Arsenal 2023-24 Home

arsenal home kit

arsenal 2023-24 home kit mistake
Closeup image via WestonSG.

Manufacturer: adidas

English giants Arsenal gave a good account of themselves in the 2022-23 Premier League season, despite agonizingly blowing a lead at the top of the table and eventually finishing in second place. In a bid to up the ante in the 2023-24 season, adidas decided to tap into the club’s invincible campaign from 2004.

The shirt rightly paid homage and served the purpose, but the brand went further by chronologically displaying the number of wins the club chalked during the iconic season. However, after the release, it turned out that the brand made a mistake in displaying the total number of wins, and even omitted some salient bits of that famous feat. adidas would recall the kits to correct the error, but the die had already been cast for what was an embarrassing mistake.

Asante Kotoko 2022-23 Home

asante kotoko

Manufacturer: Errea

Little is globally known about Ghanaian side Kumasi Asante Kotoko Sporting Club, but that doesn’t diminish it from being one of the most widely supported clubs in West Africa in addition to the diaspora.

Prior to the 2022-23 season, the club released images of its new kits to be produced by Errea. The kit design put an image of Ashanti King Otumfuo Osei Tutu II, who also doubled as the supreme owner of the football club, on the front of the kit. The design generated a lot of ill feelings, as many felt it was an insensitive choice to put the King’s face on the jersey. As a result, the design was altered, and a new version of the kit without the graphic took its place.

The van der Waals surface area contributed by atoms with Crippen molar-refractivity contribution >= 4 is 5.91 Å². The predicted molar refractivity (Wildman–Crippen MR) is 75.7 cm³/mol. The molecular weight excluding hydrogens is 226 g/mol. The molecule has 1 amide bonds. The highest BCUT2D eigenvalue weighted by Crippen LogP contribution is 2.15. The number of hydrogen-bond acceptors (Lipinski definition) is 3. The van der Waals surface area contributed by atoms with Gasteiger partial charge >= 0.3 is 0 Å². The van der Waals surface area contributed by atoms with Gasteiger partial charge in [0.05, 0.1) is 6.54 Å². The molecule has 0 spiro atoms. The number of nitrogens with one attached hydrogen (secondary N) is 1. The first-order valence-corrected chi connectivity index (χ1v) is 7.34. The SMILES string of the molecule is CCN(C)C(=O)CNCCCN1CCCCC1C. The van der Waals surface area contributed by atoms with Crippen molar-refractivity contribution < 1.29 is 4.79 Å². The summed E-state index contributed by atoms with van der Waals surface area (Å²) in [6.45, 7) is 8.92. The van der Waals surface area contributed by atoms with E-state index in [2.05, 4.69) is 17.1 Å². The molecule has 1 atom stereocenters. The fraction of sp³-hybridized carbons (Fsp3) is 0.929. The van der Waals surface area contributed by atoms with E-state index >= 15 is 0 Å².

England 2024 Home

england home kit

Manufacturer: Nike

In the run up to the 2024 EUROs, Nike dropped new kits for its national teams, some being received better than others. England’s was certainly in the latter category, not for the overall design, but however for a singular detail.

On the back of the neck of the home kit is an altered version of the St. George flag, which switches the traditional color of white and red to blue, purple, and various shades of red. Following the release, outrage spread across social media and news outlets, prompting Prime Minister Rishi Sunak and his main political rival Keir Starmer to wade into the matter by calling out Nike for the creative disaster-class.

Nike later responded that the meanings being read into the design were far being taken out of context, and everything associated with the jersey was made to honor the heroes of the 1966 FIFA World Cup win. Whether that’s the truth or not, the storm this minor detail created does seem like it might be blown out of proportion.

Germany 2024 Home

adidas germany 44 kit

Manufacturer: adidas

adidas also recently dropped new capsules for its partner national teams for the 2024 EUROs in Germany. The brand received many plaudits for the creative work done across the board, however there was one design element that didn’t go over well.

On the Germany home kit, the number set typeface was called into question when it was revealed that the number 44 looks eerily similar to the Nazi SS logo. The fact that it’s the Germany kit made things worse as well, and the oversight led to plenty of ire. As a result, the brand prohibited any fan to order a customized jersey with the number 44, and an alternate design for the number 4 would be put into development.